SPLTRAK Abstract Submission

Investigating The Role Of Gli Proteins During Regeneration Of Olfactory Epithelia

Anna Shirazyan
University of Michigan, , ,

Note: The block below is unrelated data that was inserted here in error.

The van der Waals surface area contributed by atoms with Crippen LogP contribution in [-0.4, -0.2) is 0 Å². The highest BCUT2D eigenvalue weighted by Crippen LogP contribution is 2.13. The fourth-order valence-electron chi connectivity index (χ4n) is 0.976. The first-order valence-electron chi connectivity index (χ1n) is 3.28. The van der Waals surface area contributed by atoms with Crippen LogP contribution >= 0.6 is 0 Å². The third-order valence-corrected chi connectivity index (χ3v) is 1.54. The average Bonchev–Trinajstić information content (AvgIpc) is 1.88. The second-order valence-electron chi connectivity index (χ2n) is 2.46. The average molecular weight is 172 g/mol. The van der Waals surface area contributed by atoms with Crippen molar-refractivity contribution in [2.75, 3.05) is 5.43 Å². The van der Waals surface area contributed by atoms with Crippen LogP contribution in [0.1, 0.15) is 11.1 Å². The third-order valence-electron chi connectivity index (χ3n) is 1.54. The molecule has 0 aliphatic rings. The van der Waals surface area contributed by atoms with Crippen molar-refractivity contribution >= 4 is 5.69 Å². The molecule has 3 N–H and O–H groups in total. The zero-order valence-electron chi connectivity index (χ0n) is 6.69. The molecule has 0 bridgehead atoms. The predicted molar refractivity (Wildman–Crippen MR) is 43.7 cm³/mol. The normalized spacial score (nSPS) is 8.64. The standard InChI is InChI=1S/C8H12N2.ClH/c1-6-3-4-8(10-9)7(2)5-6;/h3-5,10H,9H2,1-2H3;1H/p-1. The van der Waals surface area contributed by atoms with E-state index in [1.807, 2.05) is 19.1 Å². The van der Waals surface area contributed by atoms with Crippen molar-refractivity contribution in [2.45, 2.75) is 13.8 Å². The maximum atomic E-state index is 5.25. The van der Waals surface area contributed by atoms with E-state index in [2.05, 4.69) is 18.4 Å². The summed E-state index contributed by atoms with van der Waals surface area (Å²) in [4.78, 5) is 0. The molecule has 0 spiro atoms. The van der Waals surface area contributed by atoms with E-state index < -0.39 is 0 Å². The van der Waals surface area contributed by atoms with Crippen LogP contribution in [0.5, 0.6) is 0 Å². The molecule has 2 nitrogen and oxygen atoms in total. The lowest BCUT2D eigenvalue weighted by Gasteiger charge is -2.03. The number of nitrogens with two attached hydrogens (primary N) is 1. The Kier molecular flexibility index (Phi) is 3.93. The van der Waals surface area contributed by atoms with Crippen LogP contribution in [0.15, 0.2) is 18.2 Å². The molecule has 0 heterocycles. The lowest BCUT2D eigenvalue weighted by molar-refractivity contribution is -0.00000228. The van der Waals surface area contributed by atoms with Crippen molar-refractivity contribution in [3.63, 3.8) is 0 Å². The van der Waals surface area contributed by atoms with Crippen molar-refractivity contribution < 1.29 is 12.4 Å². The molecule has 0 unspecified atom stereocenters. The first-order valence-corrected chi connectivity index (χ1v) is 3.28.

The olfactory epithelium (OE) is comprised of several cell types, including olfactory sensory neurons (OSNs), sustentacular cells (SUS), and microvillar cells (MVC), which can be replenished by two presumed stem cell populations:  globose basal cells (GBCs), and horizontal basal cells (HBCs). While HBCs and GBCs both contribute to OE regeneration, the signaling pathways that control this process are not well understood. Recent work indicates that HBCs contain primary cilia, cellular organelles that coordinate signals from multiple pathways. Notably, primary cilia are essential for proper vertebrate Hedgehog (HH) signal transduction, making the HH pathway a candidate in the control of HBC function. Further, HH signaling is important in another chemosensory organ, the tongue, where HH pathway blockade results in abnormal taste bud maintenance. GLI proteins are the transcriptional effectors of the HH pathway – GLI1 functions exclusively as a transcriptional activator and is a target of HH signaling; GLI2 is the major transcriptional activator of the HH pathway; conversely, GLI3 acts largely as a transcriptional repressor. Preliminary data suggest that Gli2 and Gli3 are expressed in HBCs, and that Gli2 expression expands in the OE following severe injury. To assess possible GLI function in HBCs, we utilized doxycycline-inducible expression of a constitutively active form of GLI2 to stimulate the HH pathway specifically in HBCs (K5-rtTA; tetO-GLI2ΔN). Our data indicate that HBC-specific activation of GLI2 causes hyperproliferation of HBCs that are then unable to differentiate and reconstitute the OE after methimazole-induced injury. This suggests a novel contribution of GLI proteins to HBC-mediated OE regeneration. Future studies will investigate the roles of endogenous GLIs in HBC function.